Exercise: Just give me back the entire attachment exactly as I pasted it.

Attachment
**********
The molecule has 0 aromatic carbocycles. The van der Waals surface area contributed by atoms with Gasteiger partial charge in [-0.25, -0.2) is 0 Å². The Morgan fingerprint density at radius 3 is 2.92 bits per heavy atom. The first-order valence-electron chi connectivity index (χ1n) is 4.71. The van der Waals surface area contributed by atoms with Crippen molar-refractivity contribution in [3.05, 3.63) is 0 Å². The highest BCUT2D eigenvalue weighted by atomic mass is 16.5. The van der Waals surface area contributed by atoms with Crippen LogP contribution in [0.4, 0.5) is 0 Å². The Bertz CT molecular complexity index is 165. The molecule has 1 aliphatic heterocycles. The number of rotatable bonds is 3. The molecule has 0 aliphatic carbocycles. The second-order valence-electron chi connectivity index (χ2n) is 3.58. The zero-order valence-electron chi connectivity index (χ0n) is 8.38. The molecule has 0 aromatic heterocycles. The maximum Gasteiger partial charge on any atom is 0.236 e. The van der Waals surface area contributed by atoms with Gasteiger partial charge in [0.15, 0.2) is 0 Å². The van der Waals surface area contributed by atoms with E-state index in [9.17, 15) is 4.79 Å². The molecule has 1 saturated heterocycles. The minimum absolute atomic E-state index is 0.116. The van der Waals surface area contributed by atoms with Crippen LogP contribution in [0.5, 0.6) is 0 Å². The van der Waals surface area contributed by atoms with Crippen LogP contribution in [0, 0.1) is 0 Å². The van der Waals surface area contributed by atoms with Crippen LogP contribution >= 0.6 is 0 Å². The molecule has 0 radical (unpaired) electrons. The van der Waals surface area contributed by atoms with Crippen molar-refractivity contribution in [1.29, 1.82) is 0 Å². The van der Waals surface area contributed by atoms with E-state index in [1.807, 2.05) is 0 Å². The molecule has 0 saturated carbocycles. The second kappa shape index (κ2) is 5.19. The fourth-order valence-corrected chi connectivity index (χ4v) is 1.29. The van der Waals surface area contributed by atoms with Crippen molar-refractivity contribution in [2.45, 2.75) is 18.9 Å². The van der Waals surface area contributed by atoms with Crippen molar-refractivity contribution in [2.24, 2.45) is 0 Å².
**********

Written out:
The molecule has 0 aromatic carbocycles. The van der Waals surface area contributed by atoms with Gasteiger partial charge in [-0.25, -0.2) is 0 Å². The Morgan fingerprint density at radius 3 is 2.92 bits per heavy atom. The first-order valence-electron chi connectivity index (χ1n) is 4.71. The van der Waals surface area contributed by atoms with Crippen molar-refractivity contribution in [3.05, 3.63) is 0 Å². The highest BCUT2D eigenvalue weighted by atomic mass is 16.5. The van der Waals surface area contributed by atoms with Crippen LogP contribution in [0.4, 0.5) is 0 Å². The Bertz CT molecular complexity index is 165. The molecule has 1 aliphatic heterocycles. The number of rotatable bonds is 3. The molecule has 0 aliphatic carbocycles. The second-order valence-electron chi connectivity index (χ2n) is 3.58. The zero-order valence-electron chi connectivity index (χ0n) is 8.38. The molecule has 0 aromatic heterocycles. The maximum Gasteiger partial charge on any atom is 0.236 e. The van der Waals surface area contributed by atoms with Gasteiger partial charge in [0.15, 0.2) is 0 Å². The van der Waals surface area contributed by atoms with E-state index in [9.17, 15) is 4.79 Å². The molecule has 1 saturated heterocycles. The minimum absolute atomic E-state index is 0.116. The van der Waals surface area contributed by atoms with Crippen LogP contribution in [0.5, 0.6) is 0 Å². The van der Waals surface area contributed by atoms with Crippen LogP contribution in [0, 0.1) is 0 Å². The van der Waals surface area contributed by atoms with Crippen LogP contribution >= 0.6 is 0 Å². The molecule has 0 radical (unpaired) electrons. The van der Waals surface area contributed by atoms with Crippen molar-refractivity contribution in [1.29, 1.82) is 0 Å². The van der Waals surface area contributed by atoms with E-state index in [1.807, 2.05) is 0 Å². The molecule has 0 saturated carbocycles. The second kappa shape index (κ2) is 5.19. The fourth-order valence-corrected chi connectivity index (χ4v) is 1.29. The van der Waals surface area contributed by atoms with Crippen molar-refractivity contribution in [2.45, 2.75) is 18.9 Å². The van der Waals surface area contributed by atoms with Crippen molar-refractivity contribution in [2.24, 2.45) is 0 Å².